If your company earned any value from these activities, then these gains should be mentioned in your yearly gross revenue. As such, they are treated as usual business income.
Naturally, if these activities imply any costs and expenses, these get to be deducted.
On the other hand, any activity other than selling, exchanging, or paying a vendor generates capital gains tax
According to a general definition, any activity that doesn’t fall under income tax or capital tax, is non-taxable. Although local regulation might vary, in general, these activities are usually non-taxable:
- Buying crypto with fiat
- Donating crypto or giving it as a gift
- Transferring crypto between exchange platforms
The Crypto Price Volatility and Value Determination
When calculating your taxes, trading in virtual currency is seen as a nonmonetary exchange or barter transaction. Therefore, the value is calculated at the time of receipt and must be documented as such.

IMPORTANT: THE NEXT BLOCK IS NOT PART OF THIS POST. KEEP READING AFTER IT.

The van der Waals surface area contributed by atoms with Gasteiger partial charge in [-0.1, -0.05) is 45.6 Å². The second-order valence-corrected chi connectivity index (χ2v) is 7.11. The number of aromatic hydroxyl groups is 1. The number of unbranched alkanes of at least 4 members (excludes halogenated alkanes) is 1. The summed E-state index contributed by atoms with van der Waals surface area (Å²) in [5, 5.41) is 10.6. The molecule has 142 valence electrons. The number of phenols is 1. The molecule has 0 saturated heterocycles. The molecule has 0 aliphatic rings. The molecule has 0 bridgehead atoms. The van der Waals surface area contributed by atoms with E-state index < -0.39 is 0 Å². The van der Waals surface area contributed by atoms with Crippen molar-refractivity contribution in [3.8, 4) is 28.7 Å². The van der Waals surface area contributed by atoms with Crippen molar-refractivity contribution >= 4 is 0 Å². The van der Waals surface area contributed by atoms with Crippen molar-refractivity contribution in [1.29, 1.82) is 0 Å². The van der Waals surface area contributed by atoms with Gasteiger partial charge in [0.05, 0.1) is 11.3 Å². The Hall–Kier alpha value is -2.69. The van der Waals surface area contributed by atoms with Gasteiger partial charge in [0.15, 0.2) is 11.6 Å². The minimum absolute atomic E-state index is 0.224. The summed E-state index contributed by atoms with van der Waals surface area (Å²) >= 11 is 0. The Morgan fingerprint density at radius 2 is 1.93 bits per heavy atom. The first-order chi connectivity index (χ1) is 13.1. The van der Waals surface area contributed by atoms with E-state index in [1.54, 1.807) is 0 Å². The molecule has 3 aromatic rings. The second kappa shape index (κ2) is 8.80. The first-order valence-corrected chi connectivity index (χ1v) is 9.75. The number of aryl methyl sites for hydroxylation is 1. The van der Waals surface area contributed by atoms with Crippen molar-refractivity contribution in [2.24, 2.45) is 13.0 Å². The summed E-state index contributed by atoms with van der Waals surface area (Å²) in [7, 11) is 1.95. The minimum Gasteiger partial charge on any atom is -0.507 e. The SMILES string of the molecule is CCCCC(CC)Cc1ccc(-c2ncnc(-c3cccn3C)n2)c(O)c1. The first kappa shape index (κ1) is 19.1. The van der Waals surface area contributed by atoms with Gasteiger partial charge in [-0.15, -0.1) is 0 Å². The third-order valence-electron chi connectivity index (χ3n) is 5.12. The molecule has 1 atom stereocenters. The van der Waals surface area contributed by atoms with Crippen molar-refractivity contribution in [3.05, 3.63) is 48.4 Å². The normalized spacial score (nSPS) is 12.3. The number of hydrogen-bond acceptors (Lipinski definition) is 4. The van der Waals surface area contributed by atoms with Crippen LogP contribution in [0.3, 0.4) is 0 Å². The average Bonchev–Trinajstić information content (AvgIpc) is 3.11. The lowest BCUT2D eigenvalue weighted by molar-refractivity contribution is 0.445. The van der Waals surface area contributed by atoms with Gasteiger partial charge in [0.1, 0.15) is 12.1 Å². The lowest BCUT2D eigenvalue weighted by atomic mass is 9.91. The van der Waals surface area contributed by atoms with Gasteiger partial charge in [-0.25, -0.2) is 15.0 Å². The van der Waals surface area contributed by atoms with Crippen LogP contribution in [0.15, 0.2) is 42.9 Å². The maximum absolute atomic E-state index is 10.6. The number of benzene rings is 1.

Additionally, payments in cryptocurrencies call for gain or loss recognition. Therefore, keeping a record of the cryptocurrency transaction details is of vital importance for calculating the tax base. Having documents that prove how cryptocurrency value is calculated is a must.
Using Crypto For an Expenditure
When a company uses crypto for purposes of expenditure, this will trigger the following:
- The gain or loss on the crypto
- The expense or payment itself.
Again, it is extremely important to have documents and proof that support the estimated crypto value.
If you want to pay vendors using crypto, this transaction needs to be recorded the same way as if the crypto was being sold: it will count as disposal. In turn, the difference between the expense and the calculated value of the crypto asset represents the capital gain.
Example 1. Let’s say you hold 200 BTC in your wallet. When you bought these coins, their price was $350,000. In the meantime, the value went up to $450,00. At the same time, your company needs to pay a third part company for performing an audit. They require $450,000, and you wish to pay them in crypto.
How will your ledger see this situation?
Firstly, you will put a $450,000 debit to your expense account, as a cost of professional services. Then, you will credit your Bitcoin asset account for $350,000. Finally, the remaining $100,000 will be credited to the capital gain account.